“How Do You Sleep” is normally criticised as being an immature and nasty dig at Paul McCartney. I love it, not because I think that the only thing his (former?) friend wrote was “Yesterday” but because I think it’s witty, funny but with a kernel of truth in it. Musically it’s stunning, lyrically it’s amusing although Paul McCartney most likely was hurt by it. John Lennon was always holding out the olive branch during the difficult times when The Beatles were being dissolved and Paul McCartney was suing his former colleagues. In one of the open letters to Paul McCartney that John Lennon sent to Melody Maker, he signed off by quoting a James Taylor song that was ubiquitous at the time. He wrote “all you gotta do is call” which is from the song “You’ve Got A Friend” – from a distance of nearly 50 years it is lovely to hear that John Lennon still considered Paul McCartney to be a friend.

“Jealous Guy” was first written in Rishikesh and was called “Child Of Nature”. A version of this was included on “The Beatles” deluxe version issued in 2018. It’s a great example of a self confessional song in the spirit of “Plastic Ono Band”. The inspiration for “Child Of Nature” came after The Beatles had attended a lecture by The Maharishi called “son Of The Mother Nature” which also inspired Paul McCartney to write “Mother Nature’s Son”.

“Gimme Some Truth” is almost a “mission statement” by this genius. The man was always truthful and spoke from the heart. He said things that he later regretted but there was never any attempt at subterfuge. For example, at the time that he rubbished George Martin’s contributions to the sound of The Beatles recordings, he was trying to shrug off the legacy of songs like “Strawberry Fields Forever”, “A Day In The Life” etc. At the time he meant it but he was entitled to change his mind. We all are. There is no real bettering of the lines “No short-haired, yellow-bellied, son of Tricky Dicky is going to mother hubbard soft soap me with just a pocketful of hope“. “Yellow-bellied”, “Mother Hubbard”, “Soft Soap”. How clever is that to incorporate those phrases into one impassioned plea for truth?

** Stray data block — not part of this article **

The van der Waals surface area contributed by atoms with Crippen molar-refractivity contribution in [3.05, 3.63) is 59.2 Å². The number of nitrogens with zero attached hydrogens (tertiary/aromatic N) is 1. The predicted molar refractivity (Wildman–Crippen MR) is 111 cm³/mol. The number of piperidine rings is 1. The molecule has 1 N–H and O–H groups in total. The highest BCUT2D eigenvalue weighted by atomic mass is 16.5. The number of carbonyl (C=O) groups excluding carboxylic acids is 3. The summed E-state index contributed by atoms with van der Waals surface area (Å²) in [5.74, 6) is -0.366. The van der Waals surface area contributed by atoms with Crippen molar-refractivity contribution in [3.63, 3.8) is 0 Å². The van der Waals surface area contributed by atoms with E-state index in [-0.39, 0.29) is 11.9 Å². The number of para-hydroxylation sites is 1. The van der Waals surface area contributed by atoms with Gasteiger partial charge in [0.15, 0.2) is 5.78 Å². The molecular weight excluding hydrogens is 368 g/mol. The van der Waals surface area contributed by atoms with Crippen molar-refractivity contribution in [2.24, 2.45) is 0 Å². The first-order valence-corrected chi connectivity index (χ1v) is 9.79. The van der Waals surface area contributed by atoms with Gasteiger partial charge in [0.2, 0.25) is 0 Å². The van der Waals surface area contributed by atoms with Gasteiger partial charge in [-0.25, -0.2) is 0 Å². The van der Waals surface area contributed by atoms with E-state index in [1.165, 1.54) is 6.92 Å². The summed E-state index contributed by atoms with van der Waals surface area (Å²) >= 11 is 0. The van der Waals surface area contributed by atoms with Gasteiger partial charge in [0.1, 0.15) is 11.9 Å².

The best song on the album, for me, is “How”. The impassioned and confident pleas on “Gimme Some Truth” are replaced by internal doubts about absolutely everything. His feelings have always been denied, he’s never been loved, he doesn’t know where he’s going, he’s absolutely not sure what to do or how he fits in. Songs like “Mother” and “God” on “Plastic Ono Band” laid his soul bare but this strips everything away so that we can truly see the vulnerable scared man beneath the hard exterior.

The early Seventies saw the release of a lot of albums by “singer songwriters” such as James Taylor, Jackson Browne and Joni Mitchell who all sang about their hopes, fears and loves. Nobody did this better than John Lennon.

Published by wilfulsprinter

Music lover

3 thoughts on “Imagine by John Lennon

  1. Great analysis of a brilliant album by a complex man. John Lennon was always the most human of The Beatles to me. There’s an interview where he’s reacting to the news of Brian Epstein’s death and it’s one of the most touchingly genuine expressions of bafflement and grief I’ve ever seen. I think it’s that same unadulterated emotion I can hear in a lot of his songs, including those on this album.

    Liked by 1 person